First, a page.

I sift quickly through company charts, looking for any that show a convincing and ongoing uptrend or downtrend, and I use spreadbets to take a position in them, in the direction they are going. I find ongoing downward patterns far more reliable than upward ones, so most of my best gains come from downbets.
I don't try capturing the entire upward or downward run, nor do I try getting in before a run starts. I am happy to capture the middle third of an established run. If momentum slows and the price chart begins to get twitchy, I get out and go find something else.
I maintain a watchlist for what appear to be the best upward contenders and another for downward ones. Some of them are best traded when the market as a whole is moving strongly the same way - such as now for downbets. I have around thirty bets in place this week, of which about 27 are downbets. In another week or month that mix might reverse or I might temporarily hold no positions at all with my portfolio 100% in cash ready for future opportunities, or because I want a few days/weeks holiday. I hold most positions for weeks, some for months, none for a year, some for a few days or less than a day, some for a few hours, and occasionally for just a few minutes. The most positions I hold at a time is 30-35, more often it's around a dozen, sometimes just 2 or 3, sometimes none.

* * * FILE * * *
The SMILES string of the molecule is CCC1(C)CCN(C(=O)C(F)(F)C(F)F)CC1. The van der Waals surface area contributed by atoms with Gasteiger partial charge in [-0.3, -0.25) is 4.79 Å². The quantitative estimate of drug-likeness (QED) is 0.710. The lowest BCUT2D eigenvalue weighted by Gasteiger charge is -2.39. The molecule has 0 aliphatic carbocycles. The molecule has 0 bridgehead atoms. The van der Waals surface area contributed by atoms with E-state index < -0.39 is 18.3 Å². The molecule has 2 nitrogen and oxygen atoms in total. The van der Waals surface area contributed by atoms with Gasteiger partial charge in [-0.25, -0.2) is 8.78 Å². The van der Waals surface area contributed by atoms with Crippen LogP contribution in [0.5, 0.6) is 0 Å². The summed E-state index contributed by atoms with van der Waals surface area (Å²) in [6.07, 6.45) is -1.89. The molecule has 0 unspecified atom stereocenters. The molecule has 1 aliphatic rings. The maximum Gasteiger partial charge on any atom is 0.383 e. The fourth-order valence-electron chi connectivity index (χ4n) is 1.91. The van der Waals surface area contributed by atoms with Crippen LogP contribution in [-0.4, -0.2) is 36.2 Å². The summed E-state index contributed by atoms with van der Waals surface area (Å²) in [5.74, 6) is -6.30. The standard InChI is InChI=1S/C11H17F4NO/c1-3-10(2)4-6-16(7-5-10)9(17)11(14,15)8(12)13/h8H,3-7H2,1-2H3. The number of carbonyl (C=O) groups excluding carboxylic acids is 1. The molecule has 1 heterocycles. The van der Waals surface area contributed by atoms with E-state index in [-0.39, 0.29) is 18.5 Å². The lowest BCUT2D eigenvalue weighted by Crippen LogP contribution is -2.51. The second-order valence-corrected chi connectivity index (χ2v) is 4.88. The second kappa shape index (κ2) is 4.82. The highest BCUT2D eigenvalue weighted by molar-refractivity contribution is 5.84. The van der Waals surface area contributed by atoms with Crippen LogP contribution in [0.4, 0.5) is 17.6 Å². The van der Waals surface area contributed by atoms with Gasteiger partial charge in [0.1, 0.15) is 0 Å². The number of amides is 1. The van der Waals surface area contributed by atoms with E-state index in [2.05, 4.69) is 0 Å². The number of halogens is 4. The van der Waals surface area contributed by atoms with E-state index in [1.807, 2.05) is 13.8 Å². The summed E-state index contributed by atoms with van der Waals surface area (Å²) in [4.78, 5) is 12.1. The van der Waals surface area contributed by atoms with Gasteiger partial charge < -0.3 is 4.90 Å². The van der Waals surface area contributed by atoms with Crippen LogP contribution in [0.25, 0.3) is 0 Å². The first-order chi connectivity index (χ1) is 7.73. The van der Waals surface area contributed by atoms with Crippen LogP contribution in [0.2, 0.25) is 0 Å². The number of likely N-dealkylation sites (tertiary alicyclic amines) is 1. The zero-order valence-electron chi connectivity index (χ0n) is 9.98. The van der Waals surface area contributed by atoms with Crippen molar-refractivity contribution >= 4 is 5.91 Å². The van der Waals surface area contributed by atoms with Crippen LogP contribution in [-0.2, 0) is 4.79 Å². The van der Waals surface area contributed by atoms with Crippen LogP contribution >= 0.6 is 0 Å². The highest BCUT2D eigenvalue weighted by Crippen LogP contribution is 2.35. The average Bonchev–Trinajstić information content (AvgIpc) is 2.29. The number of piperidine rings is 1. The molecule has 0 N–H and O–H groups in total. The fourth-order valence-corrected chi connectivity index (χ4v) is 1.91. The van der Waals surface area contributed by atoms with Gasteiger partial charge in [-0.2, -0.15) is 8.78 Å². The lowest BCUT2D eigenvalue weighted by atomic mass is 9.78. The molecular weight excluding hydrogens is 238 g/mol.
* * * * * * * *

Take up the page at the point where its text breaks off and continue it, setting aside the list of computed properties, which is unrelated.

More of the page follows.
At 7am each day (in my Nov-Dec-Jan-Feb period) and on occasional mornings the rest of the year, I skim through the business news headlines, looking for whatever might impact the stock price of a particular company or sector, and I might aggressively trade something in the first hour of that trading day and then log off for the day. I get more satisfaction from closing and banking the gain (or quickly banking the smallest possible loss on those i get wrong) and walking away, than from constantly watching screens or constantly fretting over what my positions are doing. The positions I leave open when I'm not watching are ones in which my stake has been calculated to tolerate a worst-case scenario; and because I use spreadbets I can utilise the facilty known as a trailing stoploss - in which my designated safety net travels with the stock price when moving in my favour, but stays put and shuts out that position if/when the price turns against me. I appreciate that some countries do not allow spreadbets on stocks and indices, but here in the UK they are quite widely used in preference to actually buying stock.
I don't employ fancy indicators or sophisticated software - I merely climb aboard what's moving and jump off when it isn't going my way. I don't study company accounts attempting to calculate value - I just play the price movement and keep in touch with related news that might affect it.
Last edited by Breconeer; August 7th, 2011 at 04:59 AM.
Reason: spelling error corrected